Stamford school officials say cell phones play a big role in student fights. Can the district regulate telephones?

STAMFORD — Cell phones have been linked to a number of student fights at Stamford schools this year, so authorities are now looking at ways to limit their use in school buildings.

One thing is clear, however, and that is that banning phones in schools is failing.

“I think we can all agree that we don’t want to take cellphones away,” said Michael Meyer, director of family and community engagement for Stamford Public Schools, at the first meeting of a new board of directors. cellphone policy earlier this week.

The committee, made up of students, teachers and administrators, was formed in response to a number of cell phone incidents in schools coinciding with an increased level of violence.

Peter Hadley, a music teacher at Cloonan Middle School, told the meeting that the phones had only made behavior problems worse at school.

“In my experience, virtually every discipline problem we faced in school was exacerbated by cellphones,” he said.

The most publicized incident was a violent student fight at Cloonan, in which one student was seriously injured and five students were charged with allegedly assaulting him. The incident was sparked by social media, officials said.

Earlier in the school year, Cloonan students also filmed themselves taking part in a TikTok challenge in which they used their hands to mimic firing a gun, aimed at a camera, and posted video on this popular social media platform.

Stamford High School saw a series of fights inside the school to start the school year, many of which were caught on camera and posted online.

Many issues that arise between students over the weekend, Hadley said, can affect school teaching.

“We find that Monday mornings are one of our most difficult times because of what happened over the weekend on group chats,” he said.

The district does not currently have a comprehensive policy on cell phone use. Instead, individual schools set their own rules — and even then, enforcement may vary.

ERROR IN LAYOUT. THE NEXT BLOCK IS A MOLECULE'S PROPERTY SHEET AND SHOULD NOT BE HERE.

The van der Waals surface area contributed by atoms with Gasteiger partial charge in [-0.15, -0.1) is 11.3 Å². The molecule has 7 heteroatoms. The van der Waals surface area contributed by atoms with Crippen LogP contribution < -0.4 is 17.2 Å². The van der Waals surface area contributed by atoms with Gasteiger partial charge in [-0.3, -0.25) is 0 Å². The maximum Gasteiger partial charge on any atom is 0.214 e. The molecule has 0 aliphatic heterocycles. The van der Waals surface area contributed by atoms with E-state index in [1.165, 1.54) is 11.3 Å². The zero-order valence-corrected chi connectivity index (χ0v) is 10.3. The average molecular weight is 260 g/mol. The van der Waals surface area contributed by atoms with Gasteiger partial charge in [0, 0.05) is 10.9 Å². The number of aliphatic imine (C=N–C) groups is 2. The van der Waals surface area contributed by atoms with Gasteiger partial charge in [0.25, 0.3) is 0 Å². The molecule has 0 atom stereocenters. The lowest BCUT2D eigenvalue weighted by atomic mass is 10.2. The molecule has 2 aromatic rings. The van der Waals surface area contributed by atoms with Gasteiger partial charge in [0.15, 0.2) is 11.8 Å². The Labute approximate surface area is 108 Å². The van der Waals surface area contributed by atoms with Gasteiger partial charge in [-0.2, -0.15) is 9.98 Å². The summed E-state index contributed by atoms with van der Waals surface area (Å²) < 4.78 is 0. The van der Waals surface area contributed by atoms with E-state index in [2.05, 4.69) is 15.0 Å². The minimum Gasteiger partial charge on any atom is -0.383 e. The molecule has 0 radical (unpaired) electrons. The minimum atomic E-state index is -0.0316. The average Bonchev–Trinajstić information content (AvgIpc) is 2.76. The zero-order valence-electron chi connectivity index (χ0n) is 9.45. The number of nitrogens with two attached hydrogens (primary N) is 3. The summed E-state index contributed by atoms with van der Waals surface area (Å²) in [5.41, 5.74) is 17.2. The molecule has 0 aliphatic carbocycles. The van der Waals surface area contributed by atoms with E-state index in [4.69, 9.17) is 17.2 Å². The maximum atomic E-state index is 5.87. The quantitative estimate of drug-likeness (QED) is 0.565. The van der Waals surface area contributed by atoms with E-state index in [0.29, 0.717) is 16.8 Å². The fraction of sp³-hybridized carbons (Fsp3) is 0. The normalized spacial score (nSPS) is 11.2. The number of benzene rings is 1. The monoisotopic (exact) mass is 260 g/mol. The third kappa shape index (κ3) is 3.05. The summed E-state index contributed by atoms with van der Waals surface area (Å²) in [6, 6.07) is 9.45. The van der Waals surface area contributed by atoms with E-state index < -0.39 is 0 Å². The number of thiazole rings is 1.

During the meeting, some committee members wondered how good a cell phone policy would be.

“Banning cellphones doesn’t really solve security issues like bullying,” said student Meher Jain. “It’s not the phone that’s the problem, it’s the action.”

School board president Jackie Heftman said the district has policies that cover bullying. She wondered how the district could actually restrict cell phone use.

“I don’t see how it’s going to be possible for us to control all kinds of issues that a child uses a cell phone for, and unless you say, ‘You can’t take your cell phone out of your backpack during the day. it’s going to be very difficult to codify exactly what kinds of uses we’re going to allow and what kinds we won’t,” she said.

Jesse Glaude, a teacher at Westhill High School, said he was the father of a 15-year-old girl and wanted her to have a cell phone at his school to use mainly for emergencies.

“Even if she never uses it for emergencies… I don’t care, I want her to have a cell phone,” he said. “It’s something from the parents’ point of view.”

He argued that removing cellphones would not stop students from texting each other. He said students could still communicate with each other at school through something they all shared, like a Google doc, even if they didn’t have their phones.

“To say they’re texting each other on their cell phones and then taking the cell phones away would be an answer,” he said. “I just don’t think it would work. Policing like that won’t work.

The idea for a mobile phone committee emerged from meetings between members of the teachers’ union at the Stamford Education Association and Superintendent Tamu Lucero.

At Tuesday’s inaugural meeting, members talked about increasing digital citizenship education, or the responsible use of technology, for students as part of any policy.

John Corcoran, the new SEA president who will begin his term in early July, said the district is not seeking to remove student phones but acknowledges they pose a safety risk when students use them in a manner inappropriate.

“We have to do something,” he said.

Drew Denbaum, a teacher at Westhill, said teachers should be able to ask their students to put their phones away for the duration of a lesson.

But, he said, that won’t stop students from finding ways to secretly deliver messages to each other.

“Students in the 1920s were passing notes to each other,” Denbaum said. “We are definitely not going to restrict communication between students when they want to communicate with each other.”